“The murder of Martin Luther King has eliminated room for doubt, fluctuation and moderation. Action and result are all that is left.” — Tuffy Simpkins ’69, April 8, 1968
For this week’s edition of Old News, instead of letting a random number generator decide upon a year in the college’s history to look back on, I intentionally chose 1968.
This week in 1968, Dr. Martin Luther King Jr was assassinated in Memphis, Tennessee. I wanted to commemorate the 55th anniversary of his murder and take a look at how Amherst College responded at the time. Because of his leadership, Dr. King’s assassination was a deeply important moment in American history and across movements for racial justice. It also came in the middle of an enormously eventful year, in which the Vietnam War raged on, Robert F. Kennedy was assassinated and Richard Nixon won the presidency, catapulting the nation into conservative backlash to the previous decade’s social upheaval.
At Amherst, these events were experienced by a campus community that was still all-male, with a graduating class that was just 2 percent Black. Like many schools around this time, the campus was ripe with student activism and political discussion. In the weeks surrounding Dr. King’s murder, The Student documented impromptu gatherings and speeches on the quad, community organizing meetings, protests, and fasts.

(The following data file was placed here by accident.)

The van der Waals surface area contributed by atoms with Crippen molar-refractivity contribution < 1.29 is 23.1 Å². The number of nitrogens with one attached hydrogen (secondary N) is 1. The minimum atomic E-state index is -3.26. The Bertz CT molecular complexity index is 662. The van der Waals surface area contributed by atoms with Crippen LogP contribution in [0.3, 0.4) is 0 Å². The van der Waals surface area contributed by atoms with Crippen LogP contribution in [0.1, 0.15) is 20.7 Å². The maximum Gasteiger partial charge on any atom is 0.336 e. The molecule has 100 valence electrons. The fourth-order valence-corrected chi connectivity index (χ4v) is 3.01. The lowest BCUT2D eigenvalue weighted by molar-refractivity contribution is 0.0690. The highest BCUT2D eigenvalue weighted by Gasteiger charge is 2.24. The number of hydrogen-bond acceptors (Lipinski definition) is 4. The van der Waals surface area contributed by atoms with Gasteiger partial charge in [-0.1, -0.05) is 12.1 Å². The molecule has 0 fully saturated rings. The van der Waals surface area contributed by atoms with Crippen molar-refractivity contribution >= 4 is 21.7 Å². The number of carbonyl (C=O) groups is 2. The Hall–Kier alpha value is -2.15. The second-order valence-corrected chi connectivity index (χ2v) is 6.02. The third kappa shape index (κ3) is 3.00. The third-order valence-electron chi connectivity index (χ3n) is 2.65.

I knew from research for an article about diversity in admissions last year that many students at Amherst felt that Dr. King’s assassination further motivated the college community to make more strident demands about racial justice at Amherst. In these papers, I saw on display the radicalization and galvanization that Dr. King’s assassination provided for so many students and faculty, and the beginnings of the major changes it would contribute to.
Amherst in April 1968
I began with the April 4, 1968, edition of The Student, which was published in the morning, before Dr. King was shot and killed that evening. So the issue did not include the assassination in its news, but it gave me some context as to what the political environment was like at Amherst at the time.
One story reported on a student rent strike in the town of Amherst. Another discussed the several proposals of Student Council member Jon Tobis ’69 to “publicize the repressiveness and brutality” of Massachusetts abortion laws, including the establishment “of an illegal Abortion Loan Fund … through which students could borrow up to $300 interest free for a year.”
Unsurprisingly, many stories related to the Vietnam War, the draft, and deferring it. Faculty had just voted to cancel classes on May 4 for a Day of Inquiry on American Involvement in Vietnam.
Discussions of racial justice also abounded: a member of the Student Nonviolent Coordinating Committee (SNCC), John Wilson, “a leader in the Black Power and peace movements,” was to speak in Converse Hall.
One opinion piece on prejudice at Amherst read: “Prejudice is out of fashion at Amherst. And repressed or rechanneled with extreme sophistication. Oh, occasionally there will be a joke at the expense of one minority group or another, but they are never meant seriously, of course … But you let it pass by. Because it isn’t that important, somehow. Amherst is different. The National Commission on Civil Disorders may say that there is white racism in the United States. But not at Amherst.”